The Schelling Project is a double-storey building that is about a hundred metres across—giving it the look of the main block of a school. It was empty for decades after the French military vacated it after World War II and before squatters took occupation in 1981. Four years later, they signed a rent agreement with the local authorities for 15 years; they had cheap accommodation and wanted to keep it that way. This could be done by organising themselves as a cohesive group that would make collective decisions in the common favour. The squatters were now tenants.
It was the midnight of 16 August that I entered the home—as a guest of Johannes, a PhD candidate at Tübingen University and a friend who had stayed with me last year at my Delhi flat. He lives in one of the Shelling Projects’ 10 flats. Located on the first floor of the building’s left flank, this flat is more like a dorm and Johannes shares it with a dozen flatmates.
The building’s main door opens to a corridor that seems endless in the dim light of a dull yellow blub. I felt disoriented. “You live here?” I asked my friend, “This is so big.”
It looked like the barracks of an old castle where soldiers retire after a day’s battle. Johannes took me for a quick guided tour. Parallel to the corridor run four halls, one after the other. Each hall opens into three rooms, so there are 12 rooms. At the far end of the corridor are the common bathrooms.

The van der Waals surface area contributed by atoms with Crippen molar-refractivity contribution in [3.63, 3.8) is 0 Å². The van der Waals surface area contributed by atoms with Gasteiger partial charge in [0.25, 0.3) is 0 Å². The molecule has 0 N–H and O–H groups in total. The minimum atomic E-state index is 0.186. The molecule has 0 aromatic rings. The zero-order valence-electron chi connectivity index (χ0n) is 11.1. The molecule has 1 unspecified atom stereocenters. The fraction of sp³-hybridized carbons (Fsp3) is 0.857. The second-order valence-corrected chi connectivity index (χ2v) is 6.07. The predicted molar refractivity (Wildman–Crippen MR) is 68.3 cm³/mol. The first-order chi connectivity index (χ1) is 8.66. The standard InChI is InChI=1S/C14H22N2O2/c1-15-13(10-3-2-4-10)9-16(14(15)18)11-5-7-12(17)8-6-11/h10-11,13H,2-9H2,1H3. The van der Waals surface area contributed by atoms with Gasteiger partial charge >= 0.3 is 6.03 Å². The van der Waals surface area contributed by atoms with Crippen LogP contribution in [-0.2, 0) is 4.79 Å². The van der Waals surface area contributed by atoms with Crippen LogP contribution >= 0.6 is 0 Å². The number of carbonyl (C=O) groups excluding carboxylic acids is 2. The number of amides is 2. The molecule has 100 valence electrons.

While it’s a long walk to the loo from Johannes’ quarters, the kitchen-cum-dining space is right next door. It is a big rectangular hall with a long cooking slab on one side and another counter that separates it from the dining zone. There is a large dining table here, and this place also serves as a common area for residents to read periodicals and interact.
The open shelves in the kitchen has cups, glasses and utensils procured at various points in time by various residents of the house. Every item on the shelf seems to have a history attached to it. Like this bust of an old man that sits oddly with the rest of the utensils; it bears a wrinkled face with an imperial moustache, and no one knows who he was and what his association with the home is. I was tempted to believe it’s the bust of French army officer who might have had his men living here at some point, but I was told that this was unlikely since the sculpture was not as old as it looked.
The kitchen zone bulges out of the building with large windows overlooking the backyard—which has a café amid a garden where plants grow wild and the grass is left unmowed. Tucked underneath a tree there is a huge iron cylindrical boiler with a ladder alongside. On weekend winter nights, this boiler is filled with water and heated with charcoal for residents to slip in neck-deep, soak in the warmth and chat up over a drink or two. It is large enough to accommodate a dozen people at a time.